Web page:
I have a theory: in order to change the way our children feel about their bodies, we have to change the way we feel about ours.
The word is out that we are doing more harm than good through dieting and idealizing thinness, and we have been doing so for decades. The scary truth is that our children, young women, men, and mature adults everywhere are still struggling with body image.
As this issue has smattered itself all throughout my life, I think about it often. I wonder what it takes to change the thinking of the adult mind so that we can transfer a new thought pattern on to the minds of our growing children. If we think about connecting ourselves to the earth and to our innate necessity for food, there is no place for such distorted views of body image. Our sizes vary as humans, just as our minds, emotions and genetic makeup.
How strong our body is, though, that’s up to us.
What we do every single day matters. What we eat, how we move or don’t move, how we behave, and what we model. If, as a society, we began to idealize strength as an attractive attribute as opposed to thinness, could we send the growing generations down a much more promising path to wellness? I wonder.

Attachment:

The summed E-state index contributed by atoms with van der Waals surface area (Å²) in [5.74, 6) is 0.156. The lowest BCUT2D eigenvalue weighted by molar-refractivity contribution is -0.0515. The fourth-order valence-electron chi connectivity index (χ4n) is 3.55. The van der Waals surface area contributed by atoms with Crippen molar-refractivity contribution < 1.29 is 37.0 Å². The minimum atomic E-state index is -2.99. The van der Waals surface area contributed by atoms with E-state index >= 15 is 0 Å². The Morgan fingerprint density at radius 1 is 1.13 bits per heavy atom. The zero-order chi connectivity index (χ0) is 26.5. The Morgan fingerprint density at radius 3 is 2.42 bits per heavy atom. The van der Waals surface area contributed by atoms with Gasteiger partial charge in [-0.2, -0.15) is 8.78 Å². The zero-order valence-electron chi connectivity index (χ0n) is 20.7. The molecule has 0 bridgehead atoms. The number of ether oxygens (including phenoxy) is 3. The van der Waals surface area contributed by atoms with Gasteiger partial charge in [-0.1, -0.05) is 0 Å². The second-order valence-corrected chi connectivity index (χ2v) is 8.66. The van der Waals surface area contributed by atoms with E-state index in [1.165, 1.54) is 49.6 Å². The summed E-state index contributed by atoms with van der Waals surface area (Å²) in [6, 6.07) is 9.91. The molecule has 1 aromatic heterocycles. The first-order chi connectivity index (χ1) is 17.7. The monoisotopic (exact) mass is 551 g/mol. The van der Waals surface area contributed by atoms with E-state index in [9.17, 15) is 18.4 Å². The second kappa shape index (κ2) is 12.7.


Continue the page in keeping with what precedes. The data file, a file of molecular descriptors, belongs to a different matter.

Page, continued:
Just to be clear, I don’t mean bulging biceps and rippling pecs here, just simple strength: in being, in body, in mind, in creative energy, and in kindness.
And maintaining a strong body is a crucial aspect of thriving health and disease-prevention.
What if, instead of starving to be thin, our growing children were striving to be strong? We may overhear a different kind of language in the playground and on the street? We may hear:
“I wish I was strong-er, look how beautiful that strong woman is, let’s get on a get-strong diet or I’m going to change how I live and eat so that I can be strong”.
And it will likely have to begin with you.
So, my lovely friends and parents of all shapes and sizes: let’s begin a conversation about strength and aim to teach our impressionable young people about its beauty and its incredible power.
It’s time to kick skinny’s butt and make room for a generation of stronger bodies.